On my blog today I’m sharing my thoughts on Three Hours by Rosamund Lupton. I ended up finishing this book on Christmas day. The hardback and kindle edition was published on the 6th January 2020 and the paperback was published on the 20th October 2020 by Penguin.
In rural Somerset in the middle of a blizzard, the unthinkable happens: a school is under siege.
Pupils and teachers barricade themselves into classrooms, the library, the theatre. The headmaster lies wounded in the library, unable to help his trapped students and staff. Outside, a police psychiatrist must identify the gunmen, while parents gather desperate for news.
In three intense hours, all must find the courage to stand up to evil and save the people they love.
Three Hours by Rosamund Lupton is a brilliant, breath-taking and an utterly tense read. It is heart-breaking as well. You won’t be able to stop thinking about this book and the characters within its pages. It is so well done, and it is beautifully written.
A single bullet being fired sets off a chain of events that will keep you gripped. It’s a striking image. Rosamund Lupton sets her novel in a school in Somerset, during a snowstorm, which has become a target for terrorists. The students and teachers within the school have become hostages. The headmaster has been shot and needs urgent medical attention if he is to survive. The characters have no idea how the next couple of hours are going to pan out. The hostages have no idea if they are going to live or die. Their families have no idea if they will see them again.
I felt as though I had stepped into the character’s lives as I was reading this book. The fear and tension is on every page. When I started reading it, and when I read the blurb, I thought it sounded similar to Fierce Kingdom, which I read a few years ago. But Rosamund Lupton makes her story so unique in the voices and stories of her characters. They all feel very real, and I could imagine reading about the event, Rosamund Lupton portrays, in a newspaper or seeing it unfold on the news. It scarily feels very real.
Rosamund Lupton also peers into the psychology behind the terrorists reasons for targeting the school. The school has embraced diversity. And that is the reason why the terrorists have made it a target. It makes you angry to think that there are people actually like this, who exist in the world today. When you hear about a terrorist incident on the news, you think how awful it is, but there is often a voice in the back of your mind saying it will never happen to you. By using a school, in a rural part of the country, Rosamund Lupton shows that this can happen anywhere. It’s what makes the idea even scarier.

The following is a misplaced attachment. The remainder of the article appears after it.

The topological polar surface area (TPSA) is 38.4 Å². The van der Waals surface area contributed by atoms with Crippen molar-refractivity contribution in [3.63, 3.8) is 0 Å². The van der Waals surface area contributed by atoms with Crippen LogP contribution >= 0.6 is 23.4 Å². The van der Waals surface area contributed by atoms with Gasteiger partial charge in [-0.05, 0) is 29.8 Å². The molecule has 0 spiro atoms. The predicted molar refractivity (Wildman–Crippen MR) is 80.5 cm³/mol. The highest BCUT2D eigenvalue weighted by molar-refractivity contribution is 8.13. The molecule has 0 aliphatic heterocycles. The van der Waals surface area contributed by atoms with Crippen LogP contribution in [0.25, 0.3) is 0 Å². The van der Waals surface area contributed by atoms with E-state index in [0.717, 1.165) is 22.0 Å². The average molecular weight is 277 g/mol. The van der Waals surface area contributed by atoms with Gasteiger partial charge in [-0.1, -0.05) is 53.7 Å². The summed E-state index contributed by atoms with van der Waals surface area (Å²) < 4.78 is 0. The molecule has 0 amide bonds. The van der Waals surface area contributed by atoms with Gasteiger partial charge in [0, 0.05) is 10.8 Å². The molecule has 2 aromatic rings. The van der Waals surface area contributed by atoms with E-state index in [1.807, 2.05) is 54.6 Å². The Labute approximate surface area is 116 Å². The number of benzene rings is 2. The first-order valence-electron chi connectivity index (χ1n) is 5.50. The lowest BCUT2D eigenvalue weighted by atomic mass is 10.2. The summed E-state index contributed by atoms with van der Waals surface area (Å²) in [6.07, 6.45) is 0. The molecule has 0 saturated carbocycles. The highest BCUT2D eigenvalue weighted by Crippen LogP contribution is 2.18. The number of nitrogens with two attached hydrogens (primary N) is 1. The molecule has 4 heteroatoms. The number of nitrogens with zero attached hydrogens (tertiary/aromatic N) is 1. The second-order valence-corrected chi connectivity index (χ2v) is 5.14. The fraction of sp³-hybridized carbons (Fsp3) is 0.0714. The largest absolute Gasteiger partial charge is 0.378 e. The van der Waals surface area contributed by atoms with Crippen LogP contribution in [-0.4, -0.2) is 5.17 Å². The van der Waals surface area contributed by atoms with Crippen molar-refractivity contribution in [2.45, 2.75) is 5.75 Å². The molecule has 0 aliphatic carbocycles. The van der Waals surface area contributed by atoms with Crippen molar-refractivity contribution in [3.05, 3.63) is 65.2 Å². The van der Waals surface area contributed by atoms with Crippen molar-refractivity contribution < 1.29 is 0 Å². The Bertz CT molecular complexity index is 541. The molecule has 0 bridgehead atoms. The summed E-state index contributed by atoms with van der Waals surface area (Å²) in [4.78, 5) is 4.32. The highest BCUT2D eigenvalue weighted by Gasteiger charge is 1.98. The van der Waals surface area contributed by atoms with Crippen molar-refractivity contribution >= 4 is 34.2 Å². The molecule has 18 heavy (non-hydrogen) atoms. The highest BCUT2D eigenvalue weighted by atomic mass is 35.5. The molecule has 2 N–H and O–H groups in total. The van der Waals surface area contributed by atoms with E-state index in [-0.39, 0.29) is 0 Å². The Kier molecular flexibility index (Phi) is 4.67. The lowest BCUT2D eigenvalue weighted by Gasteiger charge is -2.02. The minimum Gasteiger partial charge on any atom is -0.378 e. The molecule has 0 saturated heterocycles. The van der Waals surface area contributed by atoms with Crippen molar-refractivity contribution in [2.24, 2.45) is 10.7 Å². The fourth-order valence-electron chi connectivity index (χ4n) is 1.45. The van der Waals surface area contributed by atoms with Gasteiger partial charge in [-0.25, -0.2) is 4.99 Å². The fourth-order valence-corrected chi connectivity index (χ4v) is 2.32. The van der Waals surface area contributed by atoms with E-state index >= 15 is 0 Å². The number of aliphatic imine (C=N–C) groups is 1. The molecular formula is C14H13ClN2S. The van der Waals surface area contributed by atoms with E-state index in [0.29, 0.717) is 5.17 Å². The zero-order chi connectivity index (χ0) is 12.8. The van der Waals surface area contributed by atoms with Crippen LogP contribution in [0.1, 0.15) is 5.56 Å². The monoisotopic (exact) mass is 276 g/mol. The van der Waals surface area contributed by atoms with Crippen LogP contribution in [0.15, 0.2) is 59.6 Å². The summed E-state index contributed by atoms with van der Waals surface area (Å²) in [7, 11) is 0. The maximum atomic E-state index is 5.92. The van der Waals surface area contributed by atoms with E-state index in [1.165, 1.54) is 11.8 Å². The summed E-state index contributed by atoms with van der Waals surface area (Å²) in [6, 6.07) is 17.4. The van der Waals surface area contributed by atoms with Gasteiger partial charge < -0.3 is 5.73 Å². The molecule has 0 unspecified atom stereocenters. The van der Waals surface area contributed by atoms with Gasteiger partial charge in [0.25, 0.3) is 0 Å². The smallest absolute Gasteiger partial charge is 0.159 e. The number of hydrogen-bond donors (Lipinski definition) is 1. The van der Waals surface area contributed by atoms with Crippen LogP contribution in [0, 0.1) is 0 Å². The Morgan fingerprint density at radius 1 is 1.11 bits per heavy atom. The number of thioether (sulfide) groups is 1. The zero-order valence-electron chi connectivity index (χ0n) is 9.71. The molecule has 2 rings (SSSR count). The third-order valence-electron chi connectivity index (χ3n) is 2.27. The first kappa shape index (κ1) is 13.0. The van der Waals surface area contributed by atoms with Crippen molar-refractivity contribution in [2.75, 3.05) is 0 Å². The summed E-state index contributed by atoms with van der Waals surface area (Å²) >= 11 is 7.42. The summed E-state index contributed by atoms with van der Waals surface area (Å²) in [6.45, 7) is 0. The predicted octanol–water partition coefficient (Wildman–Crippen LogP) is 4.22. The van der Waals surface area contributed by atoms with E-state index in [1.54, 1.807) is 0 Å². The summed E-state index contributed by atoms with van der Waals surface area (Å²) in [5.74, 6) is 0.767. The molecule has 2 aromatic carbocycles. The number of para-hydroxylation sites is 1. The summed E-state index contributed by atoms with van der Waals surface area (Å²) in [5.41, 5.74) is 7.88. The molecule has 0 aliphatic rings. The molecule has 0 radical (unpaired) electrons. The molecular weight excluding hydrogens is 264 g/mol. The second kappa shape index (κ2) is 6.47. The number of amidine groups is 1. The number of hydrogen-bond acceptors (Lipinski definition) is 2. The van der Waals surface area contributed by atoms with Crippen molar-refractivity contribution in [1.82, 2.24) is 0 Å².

The image of the teachers trying to make everything appear as normal as possible for the children is very powerful. They are rehearsing the play Macbeth for the Drama class’s latest production. During these scenes, I kept thinking how scared the teachers themselves must be at the thought of a gunman, potentially multiple gunmen, patrolling the school. It’s what makes them exceptionally brave as well as they try to keep the children safe, by drawing their attention away from the danger lurking around them.
Another powerful story told in the book comes from two brothers, Rafi and Basi, who have escaped war-torn Syria and have made a home in Britain. Their stories are heart-breaking, and the flashback scenes back to when they were fleeing Syria were very strong.
I can imagine that this will be a tough read for some people. You can feel the emotion from the characters within the pages, particularly from the parents who are desperate for news of their children. I don’t have children, so I can only imagine what that fear must be like. It is an emotional roller coaster of a read that will pull at the heartstrings. I imagine I’ll be thinking about it for a very long time to come, and I’m sure it will stick in your mind too, once you have read it.
Publication date: 6th January 2020
Print length: 306 pages
Three Hours is available to buy: